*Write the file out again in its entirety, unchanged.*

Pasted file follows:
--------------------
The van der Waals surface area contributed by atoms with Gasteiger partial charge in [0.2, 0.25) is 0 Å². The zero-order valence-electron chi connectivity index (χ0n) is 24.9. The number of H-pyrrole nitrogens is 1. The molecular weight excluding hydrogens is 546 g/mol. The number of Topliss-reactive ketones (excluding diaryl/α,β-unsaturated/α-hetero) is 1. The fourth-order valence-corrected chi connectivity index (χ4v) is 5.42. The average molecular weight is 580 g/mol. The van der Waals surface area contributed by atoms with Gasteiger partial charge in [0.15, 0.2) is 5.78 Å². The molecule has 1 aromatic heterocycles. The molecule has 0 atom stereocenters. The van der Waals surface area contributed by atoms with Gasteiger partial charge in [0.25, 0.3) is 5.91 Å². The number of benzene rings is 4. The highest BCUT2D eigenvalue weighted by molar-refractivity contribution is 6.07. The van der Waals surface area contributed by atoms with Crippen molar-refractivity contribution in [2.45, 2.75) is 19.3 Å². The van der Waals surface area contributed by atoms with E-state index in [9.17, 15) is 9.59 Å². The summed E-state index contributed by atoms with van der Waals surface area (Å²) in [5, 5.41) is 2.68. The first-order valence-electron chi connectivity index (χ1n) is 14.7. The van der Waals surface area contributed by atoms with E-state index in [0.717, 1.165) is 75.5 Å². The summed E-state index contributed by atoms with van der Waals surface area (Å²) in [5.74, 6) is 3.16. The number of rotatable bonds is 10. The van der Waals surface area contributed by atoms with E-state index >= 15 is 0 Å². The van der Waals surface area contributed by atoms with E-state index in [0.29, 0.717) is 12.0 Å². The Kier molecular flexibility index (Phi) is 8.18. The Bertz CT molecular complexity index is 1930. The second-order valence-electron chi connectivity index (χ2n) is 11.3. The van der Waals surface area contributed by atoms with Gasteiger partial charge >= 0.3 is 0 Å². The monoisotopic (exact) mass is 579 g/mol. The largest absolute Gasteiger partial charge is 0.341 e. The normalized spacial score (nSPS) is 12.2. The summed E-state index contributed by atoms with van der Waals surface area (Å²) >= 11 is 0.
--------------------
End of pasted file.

The van der Waals surface area contributed by atoms with Gasteiger partial charge in [0.2, 0.25) is 0 Å². The zero-order valence-electron chi connectivity index (χ0n) is 24.9. The number of H-pyrrole nitrogens is 1. The molecular weight excluding hydrogens is 546 g/mol. The number of Topliss-reactive ketones (excluding diaryl/α,β-unsaturated/α-hetero) is 1. The fourth-order valence-corrected chi connectivity index (χ4v) is 5.42. The average molecular weight is 580 g/mol. The van der Waals surface area contributed by atoms with Gasteiger partial charge in [0.15, 0.2) is 5.78 Å². The molecule has 1 aromatic heterocycles. The molecule has 0 atom stereocenters. The van der Waals surface area contributed by atoms with Gasteiger partial charge in [0.25, 0.3) is 5.91 Å². The number of benzene rings is 4. The highest BCUT2D eigenvalue weighted by molar-refractivity contribution is 6.07. The van der Waals surface area contributed by atoms with Crippen molar-refractivity contribution in [2.45, 2.75) is 19.3 Å². The van der Waals surface area contributed by atoms with E-state index in [9.17, 15) is 9.59 Å². The summed E-state index contributed by atoms with van der Waals surface area (Å²) in [5, 5.41) is 2.68. The first-order valence-electron chi connectivity index (χ1n) is 14.7. The van der Waals surface area contributed by atoms with E-state index in [0.717, 1.165) is 75.5 Å². The summed E-state index contributed by atoms with van der Waals surface area (Å²) in [5.74, 6) is 3.16. The number of rotatable bonds is 10. The van der Waals surface area contributed by atoms with E-state index >= 15 is 0 Å². The van der Waals surface area contributed by atoms with E-state index in [0.29, 0.717) is 12.0 Å². The Kier molecular flexibility index (Phi) is 8.18. The Bertz CT molecular complexity index is 1930. The second-order valence-electron chi connectivity index (χ2n) is 11.3. The van der Waals surface area contributed by atoms with Gasteiger partial charge >= 0.3 is 0 Å². The monoisotopic (exact) mass is 579 g/mol. The largest absolute Gasteiger partial charge is 0.341 e. The normalized spacial score (nSPS) is 12.2. The summed E-state index contributed by atoms with van der Waals surface area (Å²) >= 11 is 0.